A friend and I were geeking out about breastfeeding today, and she said, "So what is the deal with foremilk and hindmilk?" She was referring to the thirst-quenching, lower-fat milk that babies get at the beginning of a feed and the satisfying, higher-fat milk that comes toward the end of a feed. These terms can be confusing, and some parents worry that their babies aren't getting enough hindmilk.
So do humans really make two types of milk? Are our breasts like those old-fashioned sinks that have separate faucets for hot and cold water? How much time does it take for a breast to "switch" from foremilk to hindmilk during a feeding?
The fact that we have two separate terms is at the root of the confusion around the fat content of human milk. Our milk always has fat in it, and as milk is removed, the level of fat gradually increases. There is no magical point during breastfeeding or expression when the foremilk shuts off and the hindmilk turns on. Several years ago, I came across a wonderful blog post that explains very well how this works, including a lineup of 12 vials of milk expressed over the course of a pumping session.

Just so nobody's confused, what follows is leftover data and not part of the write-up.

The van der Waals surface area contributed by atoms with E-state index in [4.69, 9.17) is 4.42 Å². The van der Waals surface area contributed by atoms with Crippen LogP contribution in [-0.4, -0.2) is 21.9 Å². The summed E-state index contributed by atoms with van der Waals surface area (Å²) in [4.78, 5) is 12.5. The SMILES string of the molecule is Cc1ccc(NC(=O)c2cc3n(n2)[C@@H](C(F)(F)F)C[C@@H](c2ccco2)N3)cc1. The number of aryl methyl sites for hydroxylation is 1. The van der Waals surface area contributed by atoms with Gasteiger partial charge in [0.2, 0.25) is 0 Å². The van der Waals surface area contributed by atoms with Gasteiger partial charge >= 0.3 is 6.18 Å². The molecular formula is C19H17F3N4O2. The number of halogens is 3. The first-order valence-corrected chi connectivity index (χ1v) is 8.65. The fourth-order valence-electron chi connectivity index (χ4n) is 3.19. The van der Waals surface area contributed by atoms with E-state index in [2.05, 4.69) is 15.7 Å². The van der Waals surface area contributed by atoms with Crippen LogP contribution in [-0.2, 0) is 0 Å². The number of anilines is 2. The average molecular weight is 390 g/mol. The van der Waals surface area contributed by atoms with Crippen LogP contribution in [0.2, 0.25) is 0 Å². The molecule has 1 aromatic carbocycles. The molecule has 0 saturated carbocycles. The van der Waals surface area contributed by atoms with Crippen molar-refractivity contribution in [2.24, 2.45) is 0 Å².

I couldn't pull up that blog post as I talked to my friend, who had just poured me a cup of tea. Looking at the tea, just beginning to steep, I saw an apt comparison. I told my friend that even freshly poured, the tea was starting to infuse into the hot water. The longer the tea bag stayed in the water, the stronger the infusion. This made sense to her, thinking of human milk as hot water and a tea bag as the fat. Spot of tea, anyone?
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One lactation consultant's musings about milk.
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